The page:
A letter of apology to Tasmanian Aboriginal people (and anyone else we have offended).

A fantastic apology from David Walsh for a controversial installation in his museum. It shines a light on the delicate process of negotiating with artists, the museum’s accountability to its audience, and how you can stumble when they conflict. It’s refreshingly direct. Museum executives, go read this!

Mona Blog

Last week Mona opened Southdale/C’Mona, an exhibition that explores, among other things, the unintended consequences of created utopias. The colonisation/invasion of Tasmania by Europeans, and the debilities that resulted for its inhabitants, are among the areas explored. Another was the potential establishment of a Jewish nation in southwest Tasmania. That project, however, didn’t come to such a fraught conclusion, since it disappeared, as did its major proponent.

The artist who devised the exhibition is Christoph Buchel. Because the project was presented as an intervention he wasn’t named at its inception. He, and we, thought that the impact would be enhanced if the project was taken at face value. Since his identity was exposed by the Australian newspaper at the weekend (and they obtained their information from his dealer’s website, and not from us), I don’t feel that, at this point, we are breaking any confidences by revealing the artist’s identity. However…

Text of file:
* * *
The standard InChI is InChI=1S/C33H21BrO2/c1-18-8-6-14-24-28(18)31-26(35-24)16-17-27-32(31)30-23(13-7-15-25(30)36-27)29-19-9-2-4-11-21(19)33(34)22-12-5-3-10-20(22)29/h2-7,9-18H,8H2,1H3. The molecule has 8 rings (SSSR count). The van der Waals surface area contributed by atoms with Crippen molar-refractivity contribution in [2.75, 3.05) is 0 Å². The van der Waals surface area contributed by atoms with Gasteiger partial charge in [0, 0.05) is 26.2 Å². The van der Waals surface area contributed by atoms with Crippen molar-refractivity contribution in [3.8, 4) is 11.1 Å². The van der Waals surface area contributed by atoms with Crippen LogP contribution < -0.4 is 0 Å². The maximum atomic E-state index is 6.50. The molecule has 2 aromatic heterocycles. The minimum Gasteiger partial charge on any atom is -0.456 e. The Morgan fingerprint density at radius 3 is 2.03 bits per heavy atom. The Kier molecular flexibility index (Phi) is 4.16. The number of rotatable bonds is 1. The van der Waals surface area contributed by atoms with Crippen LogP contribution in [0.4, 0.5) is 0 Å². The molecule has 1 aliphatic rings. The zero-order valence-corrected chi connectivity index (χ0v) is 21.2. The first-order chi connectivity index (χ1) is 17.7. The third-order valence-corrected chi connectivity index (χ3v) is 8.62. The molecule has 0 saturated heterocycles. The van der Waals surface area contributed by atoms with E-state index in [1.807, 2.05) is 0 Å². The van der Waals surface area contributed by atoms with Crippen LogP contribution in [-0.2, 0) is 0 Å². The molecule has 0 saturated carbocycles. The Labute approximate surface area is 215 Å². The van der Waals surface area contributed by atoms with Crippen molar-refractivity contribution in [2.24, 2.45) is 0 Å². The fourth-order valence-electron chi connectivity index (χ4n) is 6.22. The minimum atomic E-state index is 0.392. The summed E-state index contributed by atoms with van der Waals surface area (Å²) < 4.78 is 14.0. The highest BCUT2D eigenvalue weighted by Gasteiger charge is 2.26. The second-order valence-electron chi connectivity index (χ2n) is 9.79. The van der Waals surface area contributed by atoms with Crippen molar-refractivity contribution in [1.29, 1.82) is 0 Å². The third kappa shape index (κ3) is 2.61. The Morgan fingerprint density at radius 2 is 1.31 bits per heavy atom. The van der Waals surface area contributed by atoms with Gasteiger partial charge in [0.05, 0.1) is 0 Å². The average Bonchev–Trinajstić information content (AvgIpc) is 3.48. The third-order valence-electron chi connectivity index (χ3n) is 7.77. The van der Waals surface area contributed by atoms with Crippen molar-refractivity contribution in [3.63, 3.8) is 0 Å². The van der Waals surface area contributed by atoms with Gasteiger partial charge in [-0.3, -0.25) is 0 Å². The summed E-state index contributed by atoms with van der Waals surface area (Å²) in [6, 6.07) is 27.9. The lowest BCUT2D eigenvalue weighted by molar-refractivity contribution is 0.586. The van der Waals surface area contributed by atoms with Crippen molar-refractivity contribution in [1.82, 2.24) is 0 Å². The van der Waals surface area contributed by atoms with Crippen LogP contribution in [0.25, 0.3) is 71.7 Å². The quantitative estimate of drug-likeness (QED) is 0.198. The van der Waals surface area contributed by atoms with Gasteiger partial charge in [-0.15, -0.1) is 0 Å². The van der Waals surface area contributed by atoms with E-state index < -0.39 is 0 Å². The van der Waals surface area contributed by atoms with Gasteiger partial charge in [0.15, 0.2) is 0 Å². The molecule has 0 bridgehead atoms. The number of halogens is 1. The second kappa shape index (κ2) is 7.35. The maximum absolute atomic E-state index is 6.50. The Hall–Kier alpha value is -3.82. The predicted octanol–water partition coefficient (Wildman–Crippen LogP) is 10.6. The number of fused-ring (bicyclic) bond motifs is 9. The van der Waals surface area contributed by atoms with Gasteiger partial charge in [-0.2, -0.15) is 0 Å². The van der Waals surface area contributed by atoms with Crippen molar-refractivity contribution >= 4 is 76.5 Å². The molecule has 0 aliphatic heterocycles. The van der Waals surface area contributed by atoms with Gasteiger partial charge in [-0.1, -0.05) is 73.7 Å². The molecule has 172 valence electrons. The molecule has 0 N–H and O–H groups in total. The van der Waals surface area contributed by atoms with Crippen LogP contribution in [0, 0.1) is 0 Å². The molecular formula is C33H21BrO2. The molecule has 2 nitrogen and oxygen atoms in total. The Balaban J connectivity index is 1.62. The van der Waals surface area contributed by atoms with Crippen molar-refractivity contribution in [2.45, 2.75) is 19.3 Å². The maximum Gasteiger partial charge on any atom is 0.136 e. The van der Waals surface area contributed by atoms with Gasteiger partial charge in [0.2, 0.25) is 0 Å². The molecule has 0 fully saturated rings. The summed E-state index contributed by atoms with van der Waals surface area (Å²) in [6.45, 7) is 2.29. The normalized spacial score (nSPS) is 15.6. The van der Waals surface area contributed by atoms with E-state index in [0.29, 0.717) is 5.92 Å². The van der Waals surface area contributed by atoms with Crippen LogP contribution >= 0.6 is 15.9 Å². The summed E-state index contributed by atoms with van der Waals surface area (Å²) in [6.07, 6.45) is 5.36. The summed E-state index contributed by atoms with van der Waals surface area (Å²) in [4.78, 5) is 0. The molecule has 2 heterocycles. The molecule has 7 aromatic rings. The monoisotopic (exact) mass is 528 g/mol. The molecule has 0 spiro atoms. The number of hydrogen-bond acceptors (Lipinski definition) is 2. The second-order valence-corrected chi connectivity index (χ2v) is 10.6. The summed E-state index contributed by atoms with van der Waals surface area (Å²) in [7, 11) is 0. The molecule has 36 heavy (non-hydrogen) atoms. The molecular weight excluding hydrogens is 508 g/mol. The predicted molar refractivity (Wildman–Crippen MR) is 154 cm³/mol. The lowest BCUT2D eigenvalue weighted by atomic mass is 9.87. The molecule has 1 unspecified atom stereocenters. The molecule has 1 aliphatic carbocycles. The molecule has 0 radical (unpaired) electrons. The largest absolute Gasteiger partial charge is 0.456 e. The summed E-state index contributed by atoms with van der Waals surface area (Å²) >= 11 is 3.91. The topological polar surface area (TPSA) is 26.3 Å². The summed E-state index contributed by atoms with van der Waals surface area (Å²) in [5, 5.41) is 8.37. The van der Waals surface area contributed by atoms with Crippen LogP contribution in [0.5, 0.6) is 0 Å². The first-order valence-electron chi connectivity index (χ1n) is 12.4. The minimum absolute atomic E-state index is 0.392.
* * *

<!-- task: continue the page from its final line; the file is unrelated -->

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One response to “A letter of apology to Tasmanian Aboriginal people (and anyone else we have offended).

  1. I can add a bit of local context to this: one of the artist’s unsanctioned acts was apparently to circulate a whole bunch of these flyers around Hobart http://www.crikey.com.au/2014/06/23/tips-and-rumours-1148/ (the article doesn’t say directly that it was Buchel although it later emerged that this flyer is a copy of a poster on display in the MONA installation).

    Although I think news that the flyer was fake got out early enough, pictures of it did start to get circulated online by people who thought it was a real flyer produced by Australia’s governing party. I suppose you could call it a reverse “dog whistle” – it played to the prejudices / fears of those who do believe Australia’s government is racist, or at the very least using race as a wedge issue. It’s does make you wonder where controversial art stops and political mischief-making begins.

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